The Death of Radio
When I was about 12 years old, growing up in the Washington, D.C., area, a spot on the FM dial changed my life forever. It was a radio station called WHFS (or, to many, "HFS," which originally stood for "High Fidelity Stereo"), and it specialized in underground, progressive, alternative music -- whatever name you want to give it -- under the auspices of a lineup of memorable, quirky DJs with names like Damian and Weasel. Yesterday, with little fanfare (heck, no fanfare), that venerated radio station died.
Within a five-minute timeframe around noon yesterday, the station, which is owned by Viacom's (NYSE: VIA) Infinity Broadcasting, switched to a Spanish-language format, and it will now be called El Zol. I get it; the media covets the growing Hispanic demographic. However, it still seemed rather shocking that a station with such historical value -- it's been around for about 30 years -- would simply sign off.
On the other hand, when you consider its pioneering roots, HFS has been in the process of dying for a very long time. It had changed a lot from the radio station that, starting about 30 years ago, played true cutting-edge music -- I took up with it in the early '80s, when it made clear that there was more to music than Top 40 drivel like Journey, Kansas, or Loverboy.
For anyone who considers himself or herself a true "alternative music" aficionado, though, WHFS lost its edge a little more than 10 years ago, when it started playing the corporate-radio game with a series of owners, the last of which was Infinity. It played music that was marketed as "alternative" but was really watered-down hits with a flimsy buzz phrase to appease advertisers. Slowly, the old stalwart DJs who had made HFS an icon were fired, pushed out, or otherwise let go, replaced with frat-boy Howard Stern knockoffs. (And while I have a lot of respect for Howard and his loyal fan base, let me just say: Accept no imitations. There only needs to be one Howard Stern.)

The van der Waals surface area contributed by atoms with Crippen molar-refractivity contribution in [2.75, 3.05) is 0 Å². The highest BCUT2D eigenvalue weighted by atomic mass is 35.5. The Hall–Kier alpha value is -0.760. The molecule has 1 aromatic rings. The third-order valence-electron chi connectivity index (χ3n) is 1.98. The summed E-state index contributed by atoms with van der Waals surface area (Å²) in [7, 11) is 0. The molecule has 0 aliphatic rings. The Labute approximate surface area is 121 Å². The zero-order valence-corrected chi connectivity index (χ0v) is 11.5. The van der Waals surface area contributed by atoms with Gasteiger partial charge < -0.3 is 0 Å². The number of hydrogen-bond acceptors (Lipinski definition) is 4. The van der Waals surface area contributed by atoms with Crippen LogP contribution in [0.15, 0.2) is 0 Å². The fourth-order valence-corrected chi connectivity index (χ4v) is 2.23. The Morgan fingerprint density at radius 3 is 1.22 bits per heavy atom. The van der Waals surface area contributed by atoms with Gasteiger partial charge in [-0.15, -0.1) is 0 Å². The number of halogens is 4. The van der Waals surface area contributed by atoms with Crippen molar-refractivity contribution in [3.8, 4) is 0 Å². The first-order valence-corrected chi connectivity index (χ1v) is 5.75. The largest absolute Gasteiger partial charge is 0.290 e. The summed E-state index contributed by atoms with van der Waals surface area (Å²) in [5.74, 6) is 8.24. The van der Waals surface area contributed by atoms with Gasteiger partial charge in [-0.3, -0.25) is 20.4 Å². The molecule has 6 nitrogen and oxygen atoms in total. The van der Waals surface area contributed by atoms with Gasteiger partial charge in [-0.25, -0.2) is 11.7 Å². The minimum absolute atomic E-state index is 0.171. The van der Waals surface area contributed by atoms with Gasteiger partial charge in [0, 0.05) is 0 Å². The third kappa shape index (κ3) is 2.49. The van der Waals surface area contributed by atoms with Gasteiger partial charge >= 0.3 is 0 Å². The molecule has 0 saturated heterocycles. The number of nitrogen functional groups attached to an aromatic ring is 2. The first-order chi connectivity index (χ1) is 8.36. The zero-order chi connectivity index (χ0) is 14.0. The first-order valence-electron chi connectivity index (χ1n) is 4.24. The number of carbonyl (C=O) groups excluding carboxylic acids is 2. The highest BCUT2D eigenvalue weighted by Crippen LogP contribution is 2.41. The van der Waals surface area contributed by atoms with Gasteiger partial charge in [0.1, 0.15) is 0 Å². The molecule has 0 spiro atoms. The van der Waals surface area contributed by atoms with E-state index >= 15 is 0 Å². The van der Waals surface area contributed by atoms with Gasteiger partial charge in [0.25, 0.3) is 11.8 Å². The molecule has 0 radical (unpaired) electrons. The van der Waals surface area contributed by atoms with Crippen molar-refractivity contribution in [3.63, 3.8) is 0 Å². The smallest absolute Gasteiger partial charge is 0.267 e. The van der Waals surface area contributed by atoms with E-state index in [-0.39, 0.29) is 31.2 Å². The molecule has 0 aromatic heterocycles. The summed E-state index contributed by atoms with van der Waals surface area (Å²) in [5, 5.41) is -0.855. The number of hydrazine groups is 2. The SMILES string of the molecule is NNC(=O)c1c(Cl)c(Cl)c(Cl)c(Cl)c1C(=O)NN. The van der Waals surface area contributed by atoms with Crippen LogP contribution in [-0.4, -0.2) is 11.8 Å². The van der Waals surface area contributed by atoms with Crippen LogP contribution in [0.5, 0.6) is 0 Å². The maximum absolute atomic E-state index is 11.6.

In the words of my friend Dave as he took in the news about HFS, "The wages of sucking is death." Indeed. HFS hasn't taken a musical chance in years, although maybe many of its listeners were holding onto that glimmer of hope (as well as the reality that D.C. terrestrial radio has few alternatives -- no pun intended). My favorite time to listen to it was during its "Flashback Caf�" segments on Sundays, the only time the station played anything even remotely interesting (in the form of nostalgia, of course).
So you're wondering, what does the death of a venerated radio station that slowly faded after a painful, decade-long case of the borings have to do with investing? Well, it reminds me that the writing is on the wall when it comes to certain media businesses. What HFS once was -- and should have been to this day -- is currently in the realm of satellite radio providers like XM Satellite Radio (Nasdaq: XMSR) and Sirius (Nasdaq: SIRI), both of which provide specific, genre-oriented stations for music lovers of many divergent tastes.
Meanwhile, certain changes are under way that are opening consumers up to much, much more than "top hits" or "blockbusters," or other such mass-released pablum, for that matter. A Wired magazine article recently described it as "The Long Tail" effect. That's when popular Internet sites like Amazon.com (Nasdaq: AMZN), Netflix (Nasdaq: NFLX), and many others offer users intuitive recommendations: "If you like X, you'll also like Z." It's changing the whole landscape in terms of giving people what they want, based on their tastes -- and giving terrestrial radio, for one, one more thing to worry about since it so often insists on serving up packaged "hits" where listeners are offered the same irritating, overplayed dross, hour after tiresome hour.
Radio, as we've known it, is dead. The news about HFS obviously struck a chord with me, but with satellite radio, Internet radio, and things like Apple's (Nasdaq: AAPL) iTunes (or even the iPod Shuffle!) revolutionizing music and giving listeners more options than ever before, chances are it won't be missed.
For more on satellite radio, check out these pieces by longtime Fool Rick Munarriz:
Alyce Lomax does not own shares of any of the companies mentioned, although she has long thought the banality of terrestrial radio would translate into good things for satellite radio companies.